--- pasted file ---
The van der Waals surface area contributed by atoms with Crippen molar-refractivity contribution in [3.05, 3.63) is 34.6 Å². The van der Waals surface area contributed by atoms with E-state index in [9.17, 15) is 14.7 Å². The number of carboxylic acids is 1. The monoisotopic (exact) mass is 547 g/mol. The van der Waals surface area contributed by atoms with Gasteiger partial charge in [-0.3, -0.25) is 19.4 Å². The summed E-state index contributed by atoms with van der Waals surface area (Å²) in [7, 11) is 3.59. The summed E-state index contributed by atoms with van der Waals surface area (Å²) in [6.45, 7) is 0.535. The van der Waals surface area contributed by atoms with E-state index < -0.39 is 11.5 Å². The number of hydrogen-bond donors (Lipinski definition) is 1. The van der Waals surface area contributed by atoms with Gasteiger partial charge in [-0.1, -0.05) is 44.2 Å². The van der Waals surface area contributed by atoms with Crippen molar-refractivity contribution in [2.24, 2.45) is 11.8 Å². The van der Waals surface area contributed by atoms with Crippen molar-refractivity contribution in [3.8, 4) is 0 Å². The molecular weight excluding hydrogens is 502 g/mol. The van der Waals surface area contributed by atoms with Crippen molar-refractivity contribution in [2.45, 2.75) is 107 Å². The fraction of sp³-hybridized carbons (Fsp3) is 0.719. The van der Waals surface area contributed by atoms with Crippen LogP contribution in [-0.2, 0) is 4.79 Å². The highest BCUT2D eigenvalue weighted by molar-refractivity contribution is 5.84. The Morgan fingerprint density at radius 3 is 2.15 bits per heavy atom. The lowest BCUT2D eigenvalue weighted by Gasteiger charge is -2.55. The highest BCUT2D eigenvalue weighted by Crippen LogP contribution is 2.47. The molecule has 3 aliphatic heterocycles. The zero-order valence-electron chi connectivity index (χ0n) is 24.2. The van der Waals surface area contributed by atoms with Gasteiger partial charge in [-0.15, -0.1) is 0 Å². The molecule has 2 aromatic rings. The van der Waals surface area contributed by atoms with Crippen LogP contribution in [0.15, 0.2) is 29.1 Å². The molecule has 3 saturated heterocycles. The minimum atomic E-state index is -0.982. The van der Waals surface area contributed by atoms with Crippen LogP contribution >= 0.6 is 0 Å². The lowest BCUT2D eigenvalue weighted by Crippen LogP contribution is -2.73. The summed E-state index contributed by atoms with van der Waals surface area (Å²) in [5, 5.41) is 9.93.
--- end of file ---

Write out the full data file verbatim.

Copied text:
The van der Waals surface area contributed by atoms with Crippen molar-refractivity contribution in [3.05, 3.63) is 34.6 Å². The van der Waals surface area contributed by atoms with E-state index in [9.17, 15) is 14.7 Å². The number of carboxylic acids is 1. The monoisotopic (exact) mass is 547 g/mol. The van der Waals surface area contributed by atoms with Gasteiger partial charge in [-0.3, -0.25) is 19.4 Å². The summed E-state index contributed by atoms with van der Waals surface area (Å²) in [7, 11) is 3.59. The summed E-state index contributed by atoms with van der Waals surface area (Å²) in [6.45, 7) is 0.535. The van der Waals surface area contributed by atoms with E-state index < -0.39 is 11.5 Å². The number of hydrogen-bond donors (Lipinski definition) is 1. The van der Waals surface area contributed by atoms with Gasteiger partial charge in [-0.1, -0.05) is 44.2 Å². The van der Waals surface area contributed by atoms with Crippen molar-refractivity contribution in [2.24, 2.45) is 11.8 Å². The van der Waals surface area contributed by atoms with Crippen molar-refractivity contribution in [3.8, 4) is 0 Å². The molecular weight excluding hydrogens is 502 g/mol. The van der Waals surface area contributed by atoms with Crippen molar-refractivity contribution in [2.45, 2.75) is 107 Å². The fraction of sp³-hybridized carbons (Fsp3) is 0.719. The van der Waals surface area contributed by atoms with Crippen LogP contribution in [-0.2, 0) is 4.79 Å². The highest BCUT2D eigenvalue weighted by molar-refractivity contribution is 5.84. The Morgan fingerprint density at radius 3 is 2.15 bits per heavy atom. The lowest BCUT2D eigenvalue weighted by Gasteiger charge is -2.55. The highest BCUT2D eigenvalue weighted by Crippen LogP contribution is 2.47. The molecule has 3 aliphatic heterocycles. The zero-order valence-electron chi connectivity index (χ0n) is 24.2. The van der Waals surface area contributed by atoms with Gasteiger partial charge in [-0.15, -0.1) is 0 Å². The molecule has 2 aromatic rings. The van der Waals surface area contributed by atoms with Crippen LogP contribution in [0.15, 0.2) is 29.1 Å². The molecule has 3 saturated heterocycles. The minimum atomic E-state index is -0.982. The van der Waals surface area contributed by atoms with Crippen LogP contribution >= 0.6 is 0 Å². The lowest BCUT2D eigenvalue weighted by Crippen LogP contribution is -2.73. The summed E-state index contributed by atoms with van der Waals surface area (Å²) in [5, 5.41) is 9.93.